Most of the time, the best thing to do with grass clippings are simply leave them alone.
Grass clippings less than one inch in length filter down to the soil surface and decompose quickly while forming a nutrient-rich mulch.
It’s the longer clippings that tend to remain above the lawn, giving your yard an unsightly appearance and smothering the grass beneath. These clippings should be removed.
Optimum grass height varies by region – and by grass type.
Canada bluegrass won’t tolerate close cuttings and needs to be kept above 2-1/2 inches in order to survive.
Here are some general mowing guidelines for many of today’s most popular grass varieties:
RECOMMENDED MOWING HEIGHTS
|Grass||Cool Months||Warm Months||Final Mowing|
|Cool Season Canada bluegrass||3″||4″||3″|
Never remove more than a third of your grass height at one time.
Cutting your grass too short can severely limit its ability to manufacture food and resist weed invasions.
Grass that’s too tall can promote thatch build-up, encouraging insect and disease damage.
For best results, keep your lawn mowed to its optimum height.
IT VARIES BY SEASON
Mow frequently enough that only a small portion of the green leaf is lost at any one clipping.
Ideally 1″ a week so that no more than one-third of the leaf blade should be removed.
Cutting a lawn too often, particularly with the blade set low, exposes the lower portion of grass leaves to bright sun, burning them.
If this happens repeatedly, grass reacts by developing shallow roots.
Shallow-rooted lawns are particularly prone to disease and weed problems.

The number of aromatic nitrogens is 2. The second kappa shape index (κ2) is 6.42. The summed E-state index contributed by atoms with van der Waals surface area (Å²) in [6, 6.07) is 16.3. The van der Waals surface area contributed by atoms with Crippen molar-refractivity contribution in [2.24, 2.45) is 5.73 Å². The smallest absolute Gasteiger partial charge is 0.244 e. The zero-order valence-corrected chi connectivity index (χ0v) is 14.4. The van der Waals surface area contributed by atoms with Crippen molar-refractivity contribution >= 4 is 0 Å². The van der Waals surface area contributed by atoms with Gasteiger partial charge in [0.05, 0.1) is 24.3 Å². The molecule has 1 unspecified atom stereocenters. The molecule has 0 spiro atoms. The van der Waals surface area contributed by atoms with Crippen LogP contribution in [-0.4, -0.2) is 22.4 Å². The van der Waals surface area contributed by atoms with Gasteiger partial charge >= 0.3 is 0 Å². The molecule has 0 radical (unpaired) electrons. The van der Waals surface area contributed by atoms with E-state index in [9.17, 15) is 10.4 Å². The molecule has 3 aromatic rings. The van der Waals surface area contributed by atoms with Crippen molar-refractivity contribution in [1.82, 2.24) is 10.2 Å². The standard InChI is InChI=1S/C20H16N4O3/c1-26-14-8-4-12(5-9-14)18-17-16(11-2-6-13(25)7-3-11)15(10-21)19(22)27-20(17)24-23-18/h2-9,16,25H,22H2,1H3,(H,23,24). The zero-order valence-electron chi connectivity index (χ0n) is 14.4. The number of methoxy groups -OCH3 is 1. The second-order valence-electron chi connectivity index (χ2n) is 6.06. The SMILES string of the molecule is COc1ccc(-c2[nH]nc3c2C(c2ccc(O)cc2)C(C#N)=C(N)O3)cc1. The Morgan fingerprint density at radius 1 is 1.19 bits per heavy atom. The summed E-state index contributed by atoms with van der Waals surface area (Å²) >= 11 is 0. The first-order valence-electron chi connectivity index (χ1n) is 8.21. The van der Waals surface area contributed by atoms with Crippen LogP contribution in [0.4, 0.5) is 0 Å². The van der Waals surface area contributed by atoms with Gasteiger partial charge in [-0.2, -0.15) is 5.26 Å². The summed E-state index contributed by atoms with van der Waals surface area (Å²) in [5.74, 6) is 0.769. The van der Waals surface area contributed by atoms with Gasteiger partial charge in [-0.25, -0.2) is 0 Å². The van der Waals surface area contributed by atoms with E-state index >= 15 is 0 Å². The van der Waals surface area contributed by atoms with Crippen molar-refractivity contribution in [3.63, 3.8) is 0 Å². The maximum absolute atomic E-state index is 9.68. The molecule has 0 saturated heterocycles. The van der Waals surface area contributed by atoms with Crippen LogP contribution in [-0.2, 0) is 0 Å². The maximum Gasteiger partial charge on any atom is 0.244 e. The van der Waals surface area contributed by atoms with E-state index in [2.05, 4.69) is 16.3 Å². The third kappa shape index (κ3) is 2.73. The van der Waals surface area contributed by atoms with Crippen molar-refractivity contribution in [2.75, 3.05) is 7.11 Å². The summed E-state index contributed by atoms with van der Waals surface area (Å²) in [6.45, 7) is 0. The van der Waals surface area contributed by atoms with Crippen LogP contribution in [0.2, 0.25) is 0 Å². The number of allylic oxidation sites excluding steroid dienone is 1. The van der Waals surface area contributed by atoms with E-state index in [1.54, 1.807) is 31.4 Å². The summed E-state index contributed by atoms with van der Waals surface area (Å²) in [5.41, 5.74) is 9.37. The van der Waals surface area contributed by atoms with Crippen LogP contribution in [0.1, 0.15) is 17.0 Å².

In addition, poor rooting does not provide enough nutrients to the grass leaves. A lawn with shallow roots may eventually die out.
Mowing frequency varies by the season.
In the spring, established lawns should be mown as soon as the grass greens and begins to grow.
In the summer, close mowing (especially during hot weather) can weaken some grass varieties.
As autumn approaches, cool-season grasses begin to grow faster and produce more clippings. Conversely, warm-season grasses begin to slow down.
Adjust your mowing habits accordingly.
PRIOR TO THE HEAT
Early evening is probably the best time to mow.
This gives grass blades time to recover before they’re exposed to daytime heat and wind.
Mow with a razor sharp blade, and never mow wet grass.
It’s actually best to mow your lawn in different directions.
That keeps grass from developing permanent ridges, ruts or becoming compacted from constant traffic.
Be sure that your clippings are thrown toward unmown grass when using a rotary mower as they’ll be chopped and pulverized better.
Thatch appears right at the soil surface and looks like a layer of straw.
It’s composed mainly of grass parts that live underground, but also includes lawn clippings and other un-decayed material.
In healthy soil, the plant parts decompose quickly into humus, but in soil that is compacted, over-watered, over fertilized or under populated with earthworms and soil insects, you end up with thatch.
Thatch causes a number of problems for your grass.
Thick thatch layers contribute to drought stress because water has a hard time reaching the soil and runs off instead of sinking in.
Numerous insect pests live and breed in the thatch layer. In humid climates, thatch harbors fungal diseases.
Light can’t easily penetrate thatch, making grass spindly.
The bottom line: a thick thatch layer is a sign of a sick lawn.
You’ll need a mower that has a dethatching attachment.
The large quantity of organic material brought to the surface from using a dethatcher should be removed from the lawn.
The best time to de-thatch is just before a lawn has its most vigorous growth of the season.
That means de-thatch warm-season grasses at the beginning of warm weather in late spring.
Conversely, the prime time for de-thatching cool-season grasses is late spring or early fall.
The actual frequency depends on the type of grass.
The best way to determine if your lawn needs to be de-thatch is to closely examine it.
If your lawn has more than 1/2 inch of thatch, you should consider removing it.